You know, it just is.  We laugh about that in derogatory terms of folks who know nothing.  But I’m talking about the ignorance of suffering.

Cuori in Nero

Life is full of heartache, and none more than when we lose someone we love.  There’s a weird quirk in my brain when that happens, which takes me to the goofiest place (and a place from which I never quite return).  I’ll think, insanely, that if I could just go back five minutes, this hadn’t happened.  Life was good.  All was still right with the world.


And that wouldn’t be so bad if it stopped there, but it never does.  I’ll think later that day that if this were yesterday, all would still be well.  And off I go.  With each calendar passing of a day, a week, a month, a year, this sentiment continues to come to my mind.


The thought still arises that if I could go back to the summer I turned ten, my brother would still be alive.  Our family, still intact.  The dark horrors to follow not occurred.  When we still lived in virtual Camelot, before the myth was destroyed.


Then of course also follows the, thank god it’s not that Autumn, or those holidays which followed, filled with the ogres and demons of a reality which in some ways, still feels too awful to bear.


Yes, those days before, when ignorance truly was bliss.


Because we know why.  Mortality is that thing we all fear, the thing we push to the back of our minds, to think about later.  It’s the ultimate fear behind all the others.  But as Carlos Castaneda always said, “Death is our eternal companion.” 


What I also fear (and I often think just as much), is the quiet longing for the person lost.  The missing them. The pain.  And while I know this relates to mortality in general, no matter what your spiritual beliefs, to me it’s as my mother used to say: “When they’re gone, they’re just gone.”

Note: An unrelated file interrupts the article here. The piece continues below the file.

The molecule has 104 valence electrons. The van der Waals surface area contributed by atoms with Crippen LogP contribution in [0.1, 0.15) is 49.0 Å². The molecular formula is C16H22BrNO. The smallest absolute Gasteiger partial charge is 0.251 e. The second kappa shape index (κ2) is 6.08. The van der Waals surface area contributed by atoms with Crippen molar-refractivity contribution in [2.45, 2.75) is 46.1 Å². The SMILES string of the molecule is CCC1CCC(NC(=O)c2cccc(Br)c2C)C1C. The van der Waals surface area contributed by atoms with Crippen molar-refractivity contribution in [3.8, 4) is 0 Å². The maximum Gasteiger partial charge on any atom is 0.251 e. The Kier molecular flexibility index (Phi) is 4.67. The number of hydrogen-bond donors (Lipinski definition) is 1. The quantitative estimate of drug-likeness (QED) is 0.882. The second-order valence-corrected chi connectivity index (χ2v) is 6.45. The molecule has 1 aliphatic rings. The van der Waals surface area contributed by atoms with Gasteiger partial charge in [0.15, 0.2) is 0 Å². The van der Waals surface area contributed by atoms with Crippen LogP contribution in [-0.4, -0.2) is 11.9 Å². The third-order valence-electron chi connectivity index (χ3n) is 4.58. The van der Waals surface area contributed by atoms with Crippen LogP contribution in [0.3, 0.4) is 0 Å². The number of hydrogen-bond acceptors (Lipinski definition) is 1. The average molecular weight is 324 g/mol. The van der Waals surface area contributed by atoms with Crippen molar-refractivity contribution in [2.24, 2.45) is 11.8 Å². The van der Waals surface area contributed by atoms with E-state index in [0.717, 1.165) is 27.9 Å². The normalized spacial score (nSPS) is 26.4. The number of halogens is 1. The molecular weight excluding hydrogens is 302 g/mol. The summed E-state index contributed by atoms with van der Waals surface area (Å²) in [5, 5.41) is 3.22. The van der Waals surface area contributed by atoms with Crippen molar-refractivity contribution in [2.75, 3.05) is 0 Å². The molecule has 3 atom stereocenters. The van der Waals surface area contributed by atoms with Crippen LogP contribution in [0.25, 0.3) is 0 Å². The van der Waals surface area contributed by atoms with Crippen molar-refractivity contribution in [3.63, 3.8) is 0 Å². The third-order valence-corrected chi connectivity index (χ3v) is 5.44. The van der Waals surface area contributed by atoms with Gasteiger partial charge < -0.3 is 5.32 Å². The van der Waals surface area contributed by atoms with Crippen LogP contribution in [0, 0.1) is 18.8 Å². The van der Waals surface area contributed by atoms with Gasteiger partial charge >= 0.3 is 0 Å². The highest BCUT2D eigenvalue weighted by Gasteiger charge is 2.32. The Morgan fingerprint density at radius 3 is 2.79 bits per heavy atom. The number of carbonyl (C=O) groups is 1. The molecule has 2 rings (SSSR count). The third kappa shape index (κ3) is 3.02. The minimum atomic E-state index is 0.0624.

Yes. And the hole left is painful indeed.


It’s just sort of what fills this life with meaning too, however, and fills our hearts with compassion.  We’ve all knelt at graves, though different ones, but the very act of doing so connects us as humans.  We’ve all walked across paths lined with the hot coals of suffering, which also unites us on life’s walk.


All ancient cultures had myths of sacrifice, saviors, and bliss.  All of them.  And the point wasn’t that the savior was sacrificed in order to appease some god, but rather, that the very loss was to awaken the human heart to compassion, to unite us in shared suffering, so that our hearts would open and we would love one another.


What I love about Castaneda though is his take on what death can do for us, how it can guide and give back:  “Death is the only wise adviser that a warrior has. Whenever he feels that everything is going wrong and he’s about to be annihilated, he can turn to his death and ask if that is so. His death will tell him that he is wrong, that nothing really matters outside its touch. His death will tell him, I haven’t touched you yet.”


So, yes, ignorance is bliss.  But knowing is heaven.   And truly does light the way of the heart.


What guidance do you follow on the path?



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